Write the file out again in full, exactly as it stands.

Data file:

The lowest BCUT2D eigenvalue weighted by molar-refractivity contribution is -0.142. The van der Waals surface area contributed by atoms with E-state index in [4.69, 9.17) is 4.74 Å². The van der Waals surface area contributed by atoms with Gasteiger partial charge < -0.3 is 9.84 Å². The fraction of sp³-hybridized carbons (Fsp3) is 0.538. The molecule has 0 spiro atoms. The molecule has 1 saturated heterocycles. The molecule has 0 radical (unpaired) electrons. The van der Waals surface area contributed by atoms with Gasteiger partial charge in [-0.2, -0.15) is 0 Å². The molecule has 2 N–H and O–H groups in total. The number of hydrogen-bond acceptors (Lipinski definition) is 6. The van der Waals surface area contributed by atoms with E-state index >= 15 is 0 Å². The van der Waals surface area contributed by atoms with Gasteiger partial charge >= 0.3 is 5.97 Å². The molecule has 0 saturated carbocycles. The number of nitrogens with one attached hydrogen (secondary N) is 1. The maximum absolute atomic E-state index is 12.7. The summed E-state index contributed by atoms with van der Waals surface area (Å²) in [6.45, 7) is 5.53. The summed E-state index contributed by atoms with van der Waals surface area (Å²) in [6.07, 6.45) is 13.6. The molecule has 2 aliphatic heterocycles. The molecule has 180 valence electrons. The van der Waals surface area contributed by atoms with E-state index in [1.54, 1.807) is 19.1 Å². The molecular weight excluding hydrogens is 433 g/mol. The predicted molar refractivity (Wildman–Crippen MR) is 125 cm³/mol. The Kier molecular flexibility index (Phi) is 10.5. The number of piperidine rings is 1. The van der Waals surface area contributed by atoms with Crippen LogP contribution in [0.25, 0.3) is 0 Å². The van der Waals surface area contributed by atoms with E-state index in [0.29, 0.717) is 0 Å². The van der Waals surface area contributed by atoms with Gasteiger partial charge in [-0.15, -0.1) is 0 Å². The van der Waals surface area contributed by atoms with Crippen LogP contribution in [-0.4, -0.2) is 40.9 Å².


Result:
The lowest BCUT2D eigenvalue weighted by molar-refractivity contribution is -0.142. The van der Waals surface area contributed by atoms with E-state index in [4.69, 9.17) is 4.74 Å². The van der Waals surface area contributed by atoms with Gasteiger partial charge < -0.3 is 9.84 Å². The fraction of sp³-hybridized carbons (Fsp3) is 0.538. The molecule has 0 spiro atoms. The molecule has 1 saturated heterocycles. The molecule has 0 radical (unpaired) electrons. The van der Waals surface area contributed by atoms with Gasteiger partial charge in [-0.2, -0.15) is 0 Å². The molecule has 2 N–H and O–H groups in total. The number of hydrogen-bond acceptors (Lipinski definition) is 6. The van der Waals surface area contributed by atoms with E-state index >= 15 is 0 Å². The van der Waals surface area contributed by atoms with Gasteiger partial charge >= 0.3 is 5.97 Å². The molecule has 0 saturated carbocycles. The number of nitrogens with one attached hydrogen (secondary N) is 1. The maximum absolute atomic E-state index is 12.7. The summed E-state index contributed by atoms with van der Waals surface area (Å²) in [6.45, 7) is 5.53. The summed E-state index contributed by atoms with van der Waals surface area (Å²) in [6.07, 6.45) is 13.6. The molecule has 2 aliphatic heterocycles. The molecule has 180 valence electrons. The van der Waals surface area contributed by atoms with E-state index in [1.54, 1.807) is 19.1 Å². The molecular weight excluding hydrogens is 433 g/mol. The predicted molar refractivity (Wildman–Crippen MR) is 125 cm³/mol. The Kier molecular flexibility index (Phi) is 10.5. The number of piperidine rings is 1. The van der Waals surface area contributed by atoms with Crippen LogP contribution in [0.25, 0.3) is 0 Å². The van der Waals surface area contributed by atoms with E-state index in [0.29, 0.717) is 0 Å². The van der Waals surface area contributed by atoms with Gasteiger partial charge in [-0.15, -0.1) is 0 Å². The van der Waals surface area contributed by atoms with Crippen LogP contribution in [-0.4, -0.2) is 40.9 Å².